Concern over adopter numbers as figures show ‘no continued decline’ in adoptions

Adoption decisions and placement orders have stabilised since landmark court judgements caused a slump, the Adoption Leadership Board has said

mother daughter child
Photo: Christin Lola/Fotolia

The Adoption Leadership Board (ALB) has raised concern over flagging adopter recruitment while highlighting the number of decisions for adoption and placement orders have “stabilised” since Re B and Re B-S.

The ALB said there had been “no continued decline” in using adoption for children since the initial drop after the Re B and Re B-S judgments in 2013 challenged how the permanency option was being used.

Record high numbers of adoption decisions and placement orders were made in 2012-13, 6,430 and 5,860 respectively. These dropped to 4,570 and 3,850 respectively in 2014-15, following the Re B and Re B-S judgments which questioned local authority practice around adoption and said the order must remain “a last resort”.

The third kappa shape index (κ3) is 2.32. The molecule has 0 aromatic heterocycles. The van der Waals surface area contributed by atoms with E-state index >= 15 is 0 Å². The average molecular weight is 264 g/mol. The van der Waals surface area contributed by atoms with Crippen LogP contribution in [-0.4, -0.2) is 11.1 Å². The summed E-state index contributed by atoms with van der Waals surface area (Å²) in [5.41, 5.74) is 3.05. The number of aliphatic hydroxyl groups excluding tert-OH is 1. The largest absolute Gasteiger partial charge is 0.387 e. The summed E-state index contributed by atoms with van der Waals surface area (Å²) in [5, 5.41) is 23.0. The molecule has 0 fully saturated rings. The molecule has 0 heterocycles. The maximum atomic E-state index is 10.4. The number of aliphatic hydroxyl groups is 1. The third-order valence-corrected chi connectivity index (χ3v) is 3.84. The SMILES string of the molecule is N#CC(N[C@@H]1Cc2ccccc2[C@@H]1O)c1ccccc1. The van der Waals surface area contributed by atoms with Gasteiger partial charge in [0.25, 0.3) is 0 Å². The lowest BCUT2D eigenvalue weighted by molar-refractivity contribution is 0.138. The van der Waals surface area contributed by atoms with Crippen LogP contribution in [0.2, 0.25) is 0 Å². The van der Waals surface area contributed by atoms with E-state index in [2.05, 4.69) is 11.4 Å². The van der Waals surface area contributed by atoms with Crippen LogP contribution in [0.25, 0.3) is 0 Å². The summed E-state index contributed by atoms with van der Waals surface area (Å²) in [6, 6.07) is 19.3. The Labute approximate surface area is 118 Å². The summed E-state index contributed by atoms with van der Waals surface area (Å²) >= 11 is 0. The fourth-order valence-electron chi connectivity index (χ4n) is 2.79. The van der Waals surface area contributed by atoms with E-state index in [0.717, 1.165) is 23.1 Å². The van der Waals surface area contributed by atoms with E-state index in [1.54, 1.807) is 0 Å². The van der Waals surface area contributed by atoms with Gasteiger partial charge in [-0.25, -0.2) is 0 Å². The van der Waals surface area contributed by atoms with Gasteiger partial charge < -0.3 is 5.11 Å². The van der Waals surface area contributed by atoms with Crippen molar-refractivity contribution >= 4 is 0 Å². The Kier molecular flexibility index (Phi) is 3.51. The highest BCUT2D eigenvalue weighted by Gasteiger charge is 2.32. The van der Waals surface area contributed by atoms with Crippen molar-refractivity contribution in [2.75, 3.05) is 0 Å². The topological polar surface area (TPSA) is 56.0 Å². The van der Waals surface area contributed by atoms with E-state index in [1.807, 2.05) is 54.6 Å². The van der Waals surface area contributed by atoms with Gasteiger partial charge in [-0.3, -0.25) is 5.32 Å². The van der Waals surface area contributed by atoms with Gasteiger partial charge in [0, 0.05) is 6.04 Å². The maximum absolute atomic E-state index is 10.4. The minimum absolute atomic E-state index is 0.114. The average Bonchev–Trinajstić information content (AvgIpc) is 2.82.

But the leadership board said the figures since 2014-15 had remained stable.

Declining adopter recruitment

In its latest report, seen first by Community Care, the board said: “At the level at which the system has now stabilised, around 4,000 placement orders are being granted each year. This suggests that the use of adoption still remains comparatively higher than it has been in the last two decades.”

But the Board used the figures to raise concern over a fall in adopters recruitment, warning that children faced increased waiting times and a reduction in the choice of placements.

It said the number of adopter approvals was dropping each quarter and had fallen to around 700 approved each quarter, compared to more than 1,000 in 2014-15.

“The latest feedback from agencies is that the situation continues to get worse with even fewer adopter approvals in recent months. This compares to the now relatively stable figure of approximately 1,000 placement orders granted each quarter, or approximately 4,000 a year.”

It said: “This reinforces the importance of increasing adopter recruitment and support, especially for harder to place children.”

Read ALB chair Andrew Christie’s commentary on what the figures mean.

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